THE FRADU CANBERRAS

ENGLISH ELECTRIC CANBERRA T.22 WH797 -'851'

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WH797's service history

WH797 was ordered by the Royal Air Force as a PR.3 Canberra, but was brought to PR.7 configuration on the production line by English Electric.
It was declared ready for collection on 13th May 1954, and received its first military posting shortly after when it issued to RAF 542 Squadron (Sqn) at Wyton, a Unit that had began replacing its Canberra PR.3 airframes. Unfortunately the time it served with the Unit is unknown at the time of writing, but it is confirmed that the aeroplane was later transferred to RAF 58 Sqn, also based at RAF Wyton. In early 1958, RAF 81 Sqn based in Tengah began receiving Canberra PR.7s, establishing itself as the only Far East Air Force (FEAF) photo reconnaissance unit. WH797 was one of its airframes, and it remained in service until the Squadron disbanded in January 1971, when it was flown back to the UK and placed in store at RAF Athan.

On 15th February 1971, WH797 was one of seven Canberra PR.7s transferred to the Royal Navy at St Athan, for conversion to T.22 specification.
The airframe was moved to the British Aircraft Corporation (BAC) factory at Salmesbury, where work was begun to transform it into a radar trainer for the Fleet Air Arm. On 20th December 1973, WH797 was ferried to RNAS Yeovilton where it joined the Fleet Requirements and Air Direction Training Unit (FRADTU) as aeroplane '851'. It remained in use for the rest of the decade, aside from spells at RAF Aldergrove for a major inspection (March-June 1975), RNAS Lee-on-Solent (June 1975-September 1975) and finally RAF Kemble for a refinish (May-July 1978). On 18th July 1980, WH797 was moved to RAF St Athan for a second major inspection and was out of action for the next fifteen months.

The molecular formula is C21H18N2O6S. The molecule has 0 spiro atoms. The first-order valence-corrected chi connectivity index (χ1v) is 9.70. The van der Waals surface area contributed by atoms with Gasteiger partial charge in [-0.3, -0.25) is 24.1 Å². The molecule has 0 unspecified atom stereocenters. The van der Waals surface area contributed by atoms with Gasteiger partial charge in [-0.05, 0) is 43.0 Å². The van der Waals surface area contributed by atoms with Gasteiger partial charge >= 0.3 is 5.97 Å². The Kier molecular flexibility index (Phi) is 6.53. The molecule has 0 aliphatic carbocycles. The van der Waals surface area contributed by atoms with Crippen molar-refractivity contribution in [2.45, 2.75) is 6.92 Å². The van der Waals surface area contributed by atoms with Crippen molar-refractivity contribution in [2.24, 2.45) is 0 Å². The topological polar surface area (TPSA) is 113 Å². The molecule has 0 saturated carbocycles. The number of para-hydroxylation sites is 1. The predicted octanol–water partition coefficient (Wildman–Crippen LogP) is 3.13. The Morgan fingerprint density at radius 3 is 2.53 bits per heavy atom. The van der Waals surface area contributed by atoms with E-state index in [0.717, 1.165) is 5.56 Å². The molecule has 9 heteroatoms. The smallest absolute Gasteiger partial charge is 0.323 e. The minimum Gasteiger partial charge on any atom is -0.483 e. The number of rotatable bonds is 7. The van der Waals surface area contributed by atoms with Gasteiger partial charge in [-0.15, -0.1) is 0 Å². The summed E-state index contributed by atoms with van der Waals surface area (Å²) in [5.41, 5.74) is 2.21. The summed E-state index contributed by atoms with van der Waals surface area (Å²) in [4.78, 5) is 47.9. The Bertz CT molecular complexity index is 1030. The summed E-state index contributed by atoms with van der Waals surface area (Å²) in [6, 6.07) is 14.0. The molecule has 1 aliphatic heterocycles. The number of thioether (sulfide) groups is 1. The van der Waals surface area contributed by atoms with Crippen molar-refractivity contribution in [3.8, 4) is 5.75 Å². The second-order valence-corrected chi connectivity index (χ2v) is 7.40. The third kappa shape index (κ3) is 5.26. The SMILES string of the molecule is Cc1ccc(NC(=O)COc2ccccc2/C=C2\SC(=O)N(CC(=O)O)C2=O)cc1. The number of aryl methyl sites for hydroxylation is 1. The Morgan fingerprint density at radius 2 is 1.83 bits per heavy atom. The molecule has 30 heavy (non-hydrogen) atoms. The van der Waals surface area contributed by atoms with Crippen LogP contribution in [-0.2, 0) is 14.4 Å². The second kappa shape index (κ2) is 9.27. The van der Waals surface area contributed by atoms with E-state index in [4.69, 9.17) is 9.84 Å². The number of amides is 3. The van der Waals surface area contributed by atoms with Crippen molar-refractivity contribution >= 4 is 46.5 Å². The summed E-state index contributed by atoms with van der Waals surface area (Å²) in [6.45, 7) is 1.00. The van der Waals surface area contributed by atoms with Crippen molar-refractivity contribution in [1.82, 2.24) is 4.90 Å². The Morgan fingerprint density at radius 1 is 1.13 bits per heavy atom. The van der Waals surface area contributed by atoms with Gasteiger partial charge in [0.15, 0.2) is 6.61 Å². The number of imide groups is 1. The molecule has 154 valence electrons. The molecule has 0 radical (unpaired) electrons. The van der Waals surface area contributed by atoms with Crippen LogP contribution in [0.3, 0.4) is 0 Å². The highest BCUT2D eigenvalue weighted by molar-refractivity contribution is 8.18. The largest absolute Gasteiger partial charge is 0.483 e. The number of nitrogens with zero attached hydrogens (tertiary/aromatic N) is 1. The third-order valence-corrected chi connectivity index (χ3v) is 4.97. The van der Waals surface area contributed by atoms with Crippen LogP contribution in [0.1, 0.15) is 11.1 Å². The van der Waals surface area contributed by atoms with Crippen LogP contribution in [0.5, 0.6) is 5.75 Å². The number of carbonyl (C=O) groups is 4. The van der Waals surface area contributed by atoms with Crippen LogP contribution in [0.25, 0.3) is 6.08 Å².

The aeroplane was returned to Fleet Air Arm service in October 1981, when it was moved to RNAS Lee-on-Solent to begin a stint with the Navy Aircraft Trials Installation Unit (NATIU). Returning to FRADU un-coded on 20th May 1982, it was placed on loan to the Ministry of Defence less than a month later for trial purposes. It did not actually return to Yeovilton until August 1983, and aside from another short spell with the NATIU at Lee-on-Solent in February 1984, WH797's service with FRADU was steady until its withdrawal a year later on 27th February 1985, after its role was taken over by converted civilian-owned Falcon 20 business jets. Redundant, WH797 was moved to RAF St Athan for storage, and remained there for the next seven years until being offered for disposal.



[ Dave Jones]

[ Robin A. Walker]

[ Dave Jones]

[ Lindsay Peacock]

[ Martin Morley]

[ Bob Turner]
 
 
 

WH797's civilian life

During April 1992, WH797 was offered for disposal via tender, and was subsequently acquired by Hanningfield Metals, based at Stock in Essex.
The airframe was scrapped, with the cockpit section moving to the company's home, leaving the rear fuselage at St Athan where it would eventually pass to the Station fire dump, expiring in May 1994. The cockpit section remained intact at Stock until May 1995, when it was scrapped following a clean-up of Hanningfield Metal's busy yard.

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